(The dictionary says "more than two or three" where, logically, it could have said simply "more than three." Maybe the "two or three" reinforces the vagueness built into "several." In reality, academic writers often say "several reasons" when they mean precisely three reasons.)

The exact maximum for "a few" or "several" will depend on what the countable things are and on the rest of the context.

Euan Harvey
11-08-2004, 08:08 AM
"Coupla days" doesn't omit the "of." When someone says "coupla," they've simply condensing two words into one, "couple" and "of." It's pretty much the same thing as saying, "Couple o' days."

'Of' is a function word, and as such is usually unstressed. In unstressed syllables in English, vowels often change to the schwa. With function words, not only does the vowel change to schwa, but the consonant(s) are often deleted as well. In 'coupla', the 'of' has been reduced to just a schwa.

see: international.ouc.bc.ca/p...unit09.pdf (http://international.ouc.bc.ca/pronunciation/eslp025unit09.pdf)

11-08-2004, 12:08 PM
Wow. I was hoping for a couple of hits (geesh, wrote that without meaning to - it's gotten logged in my noggin'), and here I got a whole discussion.

Didn't mean to confound things with the word couple - though it must mean two since a man and a woman are a couple, and anything more is a menage a trois, Mormon, or illegal in Nevada.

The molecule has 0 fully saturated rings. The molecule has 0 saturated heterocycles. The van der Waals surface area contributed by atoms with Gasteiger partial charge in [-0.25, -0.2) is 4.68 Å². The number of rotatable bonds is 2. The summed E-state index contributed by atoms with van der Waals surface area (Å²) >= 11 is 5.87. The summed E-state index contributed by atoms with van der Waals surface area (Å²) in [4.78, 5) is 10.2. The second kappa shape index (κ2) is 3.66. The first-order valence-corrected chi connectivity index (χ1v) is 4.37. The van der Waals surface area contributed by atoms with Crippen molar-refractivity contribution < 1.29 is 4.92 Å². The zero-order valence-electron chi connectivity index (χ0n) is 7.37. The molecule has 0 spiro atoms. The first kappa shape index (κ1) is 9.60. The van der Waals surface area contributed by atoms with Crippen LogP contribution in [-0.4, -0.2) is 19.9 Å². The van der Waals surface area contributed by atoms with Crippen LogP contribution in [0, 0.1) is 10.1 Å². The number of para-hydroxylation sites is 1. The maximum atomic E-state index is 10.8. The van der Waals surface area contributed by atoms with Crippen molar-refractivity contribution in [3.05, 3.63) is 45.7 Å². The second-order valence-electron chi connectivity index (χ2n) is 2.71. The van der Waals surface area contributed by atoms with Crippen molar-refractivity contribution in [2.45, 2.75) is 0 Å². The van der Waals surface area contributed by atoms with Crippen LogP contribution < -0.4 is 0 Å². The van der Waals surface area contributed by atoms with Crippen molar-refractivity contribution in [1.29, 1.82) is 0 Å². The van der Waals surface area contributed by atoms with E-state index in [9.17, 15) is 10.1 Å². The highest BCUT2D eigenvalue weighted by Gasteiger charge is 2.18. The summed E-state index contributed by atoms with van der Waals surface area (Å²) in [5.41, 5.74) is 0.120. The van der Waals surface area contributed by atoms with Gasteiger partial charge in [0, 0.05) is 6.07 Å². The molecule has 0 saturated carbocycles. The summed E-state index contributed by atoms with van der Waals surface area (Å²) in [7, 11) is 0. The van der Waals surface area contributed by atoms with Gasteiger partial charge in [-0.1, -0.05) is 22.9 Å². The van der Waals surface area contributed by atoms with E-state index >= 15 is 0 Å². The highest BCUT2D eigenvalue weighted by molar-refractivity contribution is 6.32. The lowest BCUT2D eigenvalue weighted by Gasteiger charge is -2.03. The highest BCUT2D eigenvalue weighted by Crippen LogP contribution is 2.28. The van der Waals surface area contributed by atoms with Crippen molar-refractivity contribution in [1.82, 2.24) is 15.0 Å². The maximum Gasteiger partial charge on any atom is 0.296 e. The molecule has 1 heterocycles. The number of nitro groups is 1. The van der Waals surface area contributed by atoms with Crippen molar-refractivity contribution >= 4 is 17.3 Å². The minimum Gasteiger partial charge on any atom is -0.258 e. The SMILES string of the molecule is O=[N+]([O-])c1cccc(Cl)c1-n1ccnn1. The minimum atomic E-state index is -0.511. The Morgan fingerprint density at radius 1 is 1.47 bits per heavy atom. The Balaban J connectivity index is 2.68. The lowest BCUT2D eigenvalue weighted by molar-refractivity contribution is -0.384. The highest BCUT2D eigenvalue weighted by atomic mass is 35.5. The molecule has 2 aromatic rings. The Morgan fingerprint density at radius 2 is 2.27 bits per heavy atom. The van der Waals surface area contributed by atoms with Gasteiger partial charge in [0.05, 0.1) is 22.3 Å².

I meant the sentence as a first person narrator, and while you're absolutely Strunk-and-White right about being specific (two) or simplifying (few), the line's from a Yankee drolly telling a story, as in, "Well, a couple days later I was farting around the house, and there it was. Right where I'd left it."

Thanks for all the advice. I'll be sure to watch how I use it in the future.

mr mistook
11-08-2004, 01:19 PM
A couple

A few


Hey! Don't forget "UMPTEEN!":D

11-08-2004, 01:45 PM
thanks, d: looks like i've got a fan. you will, of course, buy ten copies of any book i can pawn off on some drunken editor, right? if you do, i'll put your book on my bestseller list, which i'll completely make up and will be defined as 'the bestselling books i and anyone i know who's got a book to sell and a fifty dollar 'activation fee' have written.' that way we can put 'bestseller' on the book cover. hell, all y'all can be bestsellers! bogus credentials for everyone! actually, i found your style much like my own, so i checked your web site out. i was pretty impressed with its lay-out, though i admit to not reading the extended autobiography except in parts.

now, can anyone tell me why a 'pair' of pliers means only one tool?

11-08-2004, 01:56 PM
Same reason that a pair of trousers means only one garment.

11-08-2004, 02:09 PM
i suppose if i asked how many are a few pair of trousers, my computer would shut down? perhaps that's for the best. thanks, reph, it's all clear as mud now, heh heh.

11-08-2004, 03:01 PM
A few pair of trousers are just enough to have several pockets and a number of seams.

aka eraser
11-08-2004, 10:09 PM
Every time I try to understand some of the more esoteric aspects of language use I have to take a coupla aspirin.